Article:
In one example, employees of a small law firm received an email purporting to be from Office365, saying their email inboxes were full. One employee typed her credentials into the replica Microsoft page the email linked to, and as a result, gave her details to the hackers.
After monitoring the account for a while, the hackers stopped outgoing invoices and changed the bank details, redirecting the funds. In this case, by the time the staff member followed up the invoices, the money had been transferred far away.
“From there, you can’t really go to the police,” Murrell says.
“It’s almost like leaving your house unlocked,” he adds; criminals will always take the easiest option.
The only way to avoid this kind of situation is through training, whether that’s through videos, external consultants or running simulation scams.
Either way, it’s important to get staff on board and engaged, Murrell says, and that can come through making them think about their personal risks, as well.
“We want them to think not just about protecting business, but also protecting them at home,” he says.
Equally, there’s no point in naming and shaming those who fall for an attack. Rather, the focus should be on celebrating those who spot them.
3. Two-factor authentication
In the case of the employee at the law firm, that breach would have been avoided entirely if the employee in question had had two-factor authorisation on changes to her Office 365 account.
Two-factor authorisation simply requires an additional piece of information that only the user would know before they can log into something, whether that’s an app, client management system or email account. Typically, before the user can log in, a code will be sent to a different device — usually a mobile phone — which is required for access.
According to Murrell, if a platform has the option of two-factor authentication, “it’s a key thing you should be looking at”.
Byrne also names this as an easy way to “get yourself up to the next step” of security.
4. Know where your data is
When using online storage or cloud providers, such as Dropbox or Google Docs, it’s important to be aware of where that data is hosted, what that means for the business, and whether it increases the risk.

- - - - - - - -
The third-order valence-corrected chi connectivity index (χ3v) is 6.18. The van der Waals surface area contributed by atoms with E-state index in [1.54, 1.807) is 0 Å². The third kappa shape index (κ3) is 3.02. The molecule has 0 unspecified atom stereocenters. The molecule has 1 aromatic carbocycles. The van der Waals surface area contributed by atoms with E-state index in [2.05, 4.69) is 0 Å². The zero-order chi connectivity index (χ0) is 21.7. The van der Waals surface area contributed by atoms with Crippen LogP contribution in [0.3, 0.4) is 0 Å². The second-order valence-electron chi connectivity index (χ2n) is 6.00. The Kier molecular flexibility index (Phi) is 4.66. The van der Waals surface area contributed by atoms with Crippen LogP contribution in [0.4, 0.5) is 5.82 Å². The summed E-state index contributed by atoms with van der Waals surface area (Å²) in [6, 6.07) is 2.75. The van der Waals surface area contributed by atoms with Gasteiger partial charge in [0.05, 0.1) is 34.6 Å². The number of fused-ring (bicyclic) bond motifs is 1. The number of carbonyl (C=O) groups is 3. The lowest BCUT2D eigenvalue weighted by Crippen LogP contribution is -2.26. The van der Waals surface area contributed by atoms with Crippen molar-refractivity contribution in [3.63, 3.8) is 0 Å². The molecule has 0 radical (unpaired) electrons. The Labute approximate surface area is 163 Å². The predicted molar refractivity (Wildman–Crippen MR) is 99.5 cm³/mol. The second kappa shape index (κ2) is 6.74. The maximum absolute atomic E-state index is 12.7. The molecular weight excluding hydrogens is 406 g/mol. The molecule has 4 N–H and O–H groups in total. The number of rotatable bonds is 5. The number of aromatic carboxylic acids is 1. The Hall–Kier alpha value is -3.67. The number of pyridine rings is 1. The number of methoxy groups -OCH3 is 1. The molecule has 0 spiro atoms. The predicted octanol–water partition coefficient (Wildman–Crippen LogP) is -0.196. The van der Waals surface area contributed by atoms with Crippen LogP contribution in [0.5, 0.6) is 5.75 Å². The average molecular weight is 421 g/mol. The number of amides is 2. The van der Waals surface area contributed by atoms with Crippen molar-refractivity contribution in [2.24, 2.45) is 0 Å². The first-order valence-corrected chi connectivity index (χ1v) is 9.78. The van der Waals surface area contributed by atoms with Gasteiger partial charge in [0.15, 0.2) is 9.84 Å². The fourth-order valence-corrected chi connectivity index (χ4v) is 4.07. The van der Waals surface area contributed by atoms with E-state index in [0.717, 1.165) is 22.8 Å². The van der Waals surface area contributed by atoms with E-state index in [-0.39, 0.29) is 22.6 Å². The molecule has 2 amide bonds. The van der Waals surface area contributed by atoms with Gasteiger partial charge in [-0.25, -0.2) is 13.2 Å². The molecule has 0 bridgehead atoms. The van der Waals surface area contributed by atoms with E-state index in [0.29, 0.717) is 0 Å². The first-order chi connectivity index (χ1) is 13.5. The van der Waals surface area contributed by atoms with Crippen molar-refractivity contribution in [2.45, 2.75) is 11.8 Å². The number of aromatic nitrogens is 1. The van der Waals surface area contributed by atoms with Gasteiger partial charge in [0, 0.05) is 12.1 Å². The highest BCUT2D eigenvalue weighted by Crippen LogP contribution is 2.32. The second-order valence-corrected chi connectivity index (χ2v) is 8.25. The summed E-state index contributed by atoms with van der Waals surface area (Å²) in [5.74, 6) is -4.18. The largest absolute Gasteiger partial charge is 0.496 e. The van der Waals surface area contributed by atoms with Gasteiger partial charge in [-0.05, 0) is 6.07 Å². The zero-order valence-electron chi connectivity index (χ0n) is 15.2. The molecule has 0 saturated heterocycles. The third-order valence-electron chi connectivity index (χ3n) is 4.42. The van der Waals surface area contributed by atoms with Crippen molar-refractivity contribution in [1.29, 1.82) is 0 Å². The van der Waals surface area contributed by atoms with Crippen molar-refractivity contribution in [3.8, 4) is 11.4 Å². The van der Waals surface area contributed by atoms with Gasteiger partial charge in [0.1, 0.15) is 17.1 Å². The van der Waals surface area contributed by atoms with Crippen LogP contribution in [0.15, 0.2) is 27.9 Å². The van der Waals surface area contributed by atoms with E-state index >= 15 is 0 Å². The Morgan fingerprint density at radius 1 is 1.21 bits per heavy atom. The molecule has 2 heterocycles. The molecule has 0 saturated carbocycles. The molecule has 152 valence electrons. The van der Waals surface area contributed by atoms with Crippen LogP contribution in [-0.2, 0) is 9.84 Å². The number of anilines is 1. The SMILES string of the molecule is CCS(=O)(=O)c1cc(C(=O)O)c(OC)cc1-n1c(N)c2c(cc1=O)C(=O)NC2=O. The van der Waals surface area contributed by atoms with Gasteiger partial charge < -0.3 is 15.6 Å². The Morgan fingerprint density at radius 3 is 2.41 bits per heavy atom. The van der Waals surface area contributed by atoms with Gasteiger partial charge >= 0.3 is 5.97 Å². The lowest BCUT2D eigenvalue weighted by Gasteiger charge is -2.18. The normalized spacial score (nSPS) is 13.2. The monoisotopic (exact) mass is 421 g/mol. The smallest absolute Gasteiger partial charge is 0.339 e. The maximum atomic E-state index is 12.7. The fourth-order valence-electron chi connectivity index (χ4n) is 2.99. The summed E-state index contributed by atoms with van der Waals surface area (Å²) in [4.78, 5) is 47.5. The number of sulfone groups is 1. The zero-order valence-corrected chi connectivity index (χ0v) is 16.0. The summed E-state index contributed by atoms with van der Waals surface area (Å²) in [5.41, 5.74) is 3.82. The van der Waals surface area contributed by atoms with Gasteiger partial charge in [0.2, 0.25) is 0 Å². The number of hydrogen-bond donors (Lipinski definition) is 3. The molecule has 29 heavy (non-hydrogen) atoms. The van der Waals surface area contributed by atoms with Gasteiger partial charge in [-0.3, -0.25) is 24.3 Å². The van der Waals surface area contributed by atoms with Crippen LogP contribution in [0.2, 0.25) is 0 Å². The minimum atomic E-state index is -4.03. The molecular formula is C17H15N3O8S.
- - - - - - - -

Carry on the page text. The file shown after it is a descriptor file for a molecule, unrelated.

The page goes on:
However, Byrne says he worries less about cloud-based storage options, and more about people storing critical information on their email.
He has seen small companies keeping things like contracts and client details on their email accounts, where “that’s the only copy they have”.
“That’s less safe than putting it on Dropbox,” he says.
Emails are one of the easiest parts of a business to hack. And, if a business is compromised, the first question customers are going to ask is what is being done to protect that client information.
The reputational damage could be significant, but the measures taken to protect such data will also have a bearing on the penalties imposed.
“The governance and regulatory bodies are saying that as long as you’ve taken as many measures as you can … that would be okay,” Byrne says.
“If you haven’t really done anything, they’re going to come down a lot harder.”
5. Be aware
Simply raising awareness of cyber risks within the business can make a big difference.
“A lot of people don’t consider cyber security to be an issue until they get a breach,” Murrell says.
“It’s not if, it’s when. You either have [been attacked] or you’re going to be,” he adds.
It’s essential to having policies in place around things like responsible use of equipment, in addition to general good practices, which should also extend to contractors.
Equally, any third-party suppliers should be vetted to make sure they have good cyber hygiene themselves.
Eventually, Murrell predicts that businesses will be benchmarked for cyber safety, gaining accreditation depending on how secure their systems are. With this visible to clients and collaborators alike, the issue will quickly become more important to any business.
But that’s a means to an end, Murrell says. Ultimately, business owners should be motivated to be cyber secure for themselves.
“It’s just one less thing to worry about,” he says.